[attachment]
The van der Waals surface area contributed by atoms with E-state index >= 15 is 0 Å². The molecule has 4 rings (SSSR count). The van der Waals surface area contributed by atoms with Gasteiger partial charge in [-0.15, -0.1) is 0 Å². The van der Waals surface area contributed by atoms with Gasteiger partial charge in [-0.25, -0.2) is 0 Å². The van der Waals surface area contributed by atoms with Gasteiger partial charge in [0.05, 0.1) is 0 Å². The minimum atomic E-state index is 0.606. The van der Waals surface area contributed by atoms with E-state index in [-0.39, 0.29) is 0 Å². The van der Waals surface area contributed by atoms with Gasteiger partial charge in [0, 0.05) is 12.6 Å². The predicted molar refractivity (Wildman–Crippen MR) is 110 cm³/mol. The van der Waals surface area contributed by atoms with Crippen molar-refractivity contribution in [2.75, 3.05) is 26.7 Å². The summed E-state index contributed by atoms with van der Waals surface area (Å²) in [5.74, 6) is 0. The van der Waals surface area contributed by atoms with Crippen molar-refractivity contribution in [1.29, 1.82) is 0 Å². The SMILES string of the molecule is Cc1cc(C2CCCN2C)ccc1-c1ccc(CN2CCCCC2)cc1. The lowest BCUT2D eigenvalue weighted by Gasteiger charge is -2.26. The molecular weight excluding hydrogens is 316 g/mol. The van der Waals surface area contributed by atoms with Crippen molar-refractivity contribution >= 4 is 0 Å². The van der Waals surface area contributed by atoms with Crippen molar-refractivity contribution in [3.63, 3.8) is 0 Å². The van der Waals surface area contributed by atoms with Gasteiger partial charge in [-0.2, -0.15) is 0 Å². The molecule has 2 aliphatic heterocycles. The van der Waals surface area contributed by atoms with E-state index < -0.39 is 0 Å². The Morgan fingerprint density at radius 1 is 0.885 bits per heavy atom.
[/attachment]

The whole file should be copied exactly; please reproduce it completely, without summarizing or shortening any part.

The van der Waals surface area contributed by atoms with E-state index >= 15 is 0 Å². The molecule has 4 rings (SSSR count). The van der Waals surface area contributed by atoms with Gasteiger partial charge in [-0.15, -0.1) is 0 Å². The van der Waals surface area contributed by atoms with Gasteiger partial charge in [-0.25, -0.2) is 0 Å². The van der Waals surface area contributed by atoms with Gasteiger partial charge in [0.05, 0.1) is 0 Å². The minimum atomic E-state index is 0.606. The van der Waals surface area contributed by atoms with E-state index in [-0.39, 0.29) is 0 Å². The van der Waals surface area contributed by atoms with Gasteiger partial charge in [0, 0.05) is 12.6 Å². The predicted molar refractivity (Wildman–Crippen MR) is 110 cm³/mol. The van der Waals surface area contributed by atoms with Crippen molar-refractivity contribution in [2.75, 3.05) is 26.7 Å². The summed E-state index contributed by atoms with van der Waals surface area (Å²) in [5.74, 6) is 0. The van der Waals surface area contributed by atoms with Crippen molar-refractivity contribution in [1.29, 1.82) is 0 Å². The SMILES string of the molecule is Cc1cc(C2CCCN2C)ccc1-c1ccc(CN2CCCCC2)cc1. The lowest BCUT2D eigenvalue weighted by Gasteiger charge is -2.26. The molecular weight excluding hydrogens is 316 g/mol. The van der Waals surface area contributed by atoms with Crippen molar-refractivity contribution >= 4 is 0 Å². The van der Waals surface area contributed by atoms with Crippen molar-refractivity contribution in [3.63, 3.8) is 0 Å². The van der Waals surface area contributed by atoms with Gasteiger partial charge in [-0.2, -0.15) is 0 Å². The molecule has 2 aliphatic heterocycles. The van der Waals surface area contributed by atoms with E-state index < -0.39 is 0 Å². The Morgan fingerprint density at radius 1 is 0.885 bits per heavy atom.